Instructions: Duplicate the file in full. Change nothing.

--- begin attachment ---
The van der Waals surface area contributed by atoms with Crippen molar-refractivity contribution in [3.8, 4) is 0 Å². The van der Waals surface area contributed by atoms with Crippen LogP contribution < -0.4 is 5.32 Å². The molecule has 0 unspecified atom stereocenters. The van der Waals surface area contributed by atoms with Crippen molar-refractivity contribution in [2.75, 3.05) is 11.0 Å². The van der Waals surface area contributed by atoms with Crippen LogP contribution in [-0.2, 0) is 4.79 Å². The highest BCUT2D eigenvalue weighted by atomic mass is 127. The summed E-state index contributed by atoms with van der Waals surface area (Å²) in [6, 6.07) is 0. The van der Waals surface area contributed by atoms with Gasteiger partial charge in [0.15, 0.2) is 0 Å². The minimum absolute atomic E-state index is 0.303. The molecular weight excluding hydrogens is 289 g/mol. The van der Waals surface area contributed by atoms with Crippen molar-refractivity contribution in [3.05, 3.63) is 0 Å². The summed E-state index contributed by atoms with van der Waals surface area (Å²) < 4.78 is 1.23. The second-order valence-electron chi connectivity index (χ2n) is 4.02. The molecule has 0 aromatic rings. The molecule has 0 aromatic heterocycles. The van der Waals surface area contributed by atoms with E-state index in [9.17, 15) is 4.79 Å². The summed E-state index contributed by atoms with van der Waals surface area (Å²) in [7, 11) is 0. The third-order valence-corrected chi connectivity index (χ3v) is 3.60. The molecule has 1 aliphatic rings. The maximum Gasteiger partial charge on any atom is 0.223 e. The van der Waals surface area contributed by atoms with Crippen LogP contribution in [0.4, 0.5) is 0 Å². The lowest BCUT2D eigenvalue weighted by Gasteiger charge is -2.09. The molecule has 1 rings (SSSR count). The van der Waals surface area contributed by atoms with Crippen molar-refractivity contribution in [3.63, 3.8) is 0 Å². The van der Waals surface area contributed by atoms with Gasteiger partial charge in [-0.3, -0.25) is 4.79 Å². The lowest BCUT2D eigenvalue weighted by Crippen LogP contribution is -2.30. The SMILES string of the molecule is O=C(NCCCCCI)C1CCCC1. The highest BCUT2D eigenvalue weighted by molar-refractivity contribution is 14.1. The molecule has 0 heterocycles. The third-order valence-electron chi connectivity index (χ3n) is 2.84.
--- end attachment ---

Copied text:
The van der Waals surface area contributed by atoms with Crippen molar-refractivity contribution in [3.8, 4) is 0 Å². The van der Waals surface area contributed by atoms with Crippen LogP contribution < -0.4 is 5.32 Å². The molecule has 0 unspecified atom stereocenters. The van der Waals surface area contributed by atoms with Crippen molar-refractivity contribution in [2.75, 3.05) is 11.0 Å². The van der Waals surface area contributed by atoms with Crippen LogP contribution in [-0.2, 0) is 4.79 Å². The highest BCUT2D eigenvalue weighted by atomic mass is 127. The summed E-state index contributed by atoms with van der Waals surface area (Å²) in [6, 6.07) is 0. The van der Waals surface area contributed by atoms with Gasteiger partial charge in [0.15, 0.2) is 0 Å². The minimum absolute atomic E-state index is 0.303. The molecular weight excluding hydrogens is 289 g/mol. The van der Waals surface area contributed by atoms with Crippen molar-refractivity contribution in [3.05, 3.63) is 0 Å². The summed E-state index contributed by atoms with van der Waals surface area (Å²) < 4.78 is 1.23. The second-order valence-electron chi connectivity index (χ2n) is 4.02. The molecule has 0 aromatic rings. The molecule has 0 aromatic heterocycles. The van der Waals surface area contributed by atoms with E-state index in [9.17, 15) is 4.79 Å². The summed E-state index contributed by atoms with van der Waals surface area (Å²) in [7, 11) is 0. The third-order valence-corrected chi connectivity index (χ3v) is 3.60. The molecule has 1 aliphatic rings. The maximum Gasteiger partial charge on any atom is 0.223 e. The van der Waals surface area contributed by atoms with Crippen LogP contribution in [0.4, 0.5) is 0 Å². The lowest BCUT2D eigenvalue weighted by Gasteiger charge is -2.09. The molecule has 1 rings (SSSR count). The van der Waals surface area contributed by atoms with Crippen molar-refractivity contribution in [3.63, 3.8) is 0 Å². The van der Waals surface area contributed by atoms with Gasteiger partial charge in [-0.3, -0.25) is 4.79 Å². The lowest BCUT2D eigenvalue weighted by Crippen LogP contribution is -2.30. The SMILES string of the molecule is O=C(NCCCCCI)C1CCCC1. The highest BCUT2D eigenvalue weighted by molar-refractivity contribution is 14.1. The molecule has 0 heterocycles. The third-order valence-electron chi connectivity index (χ3n) is 2.84.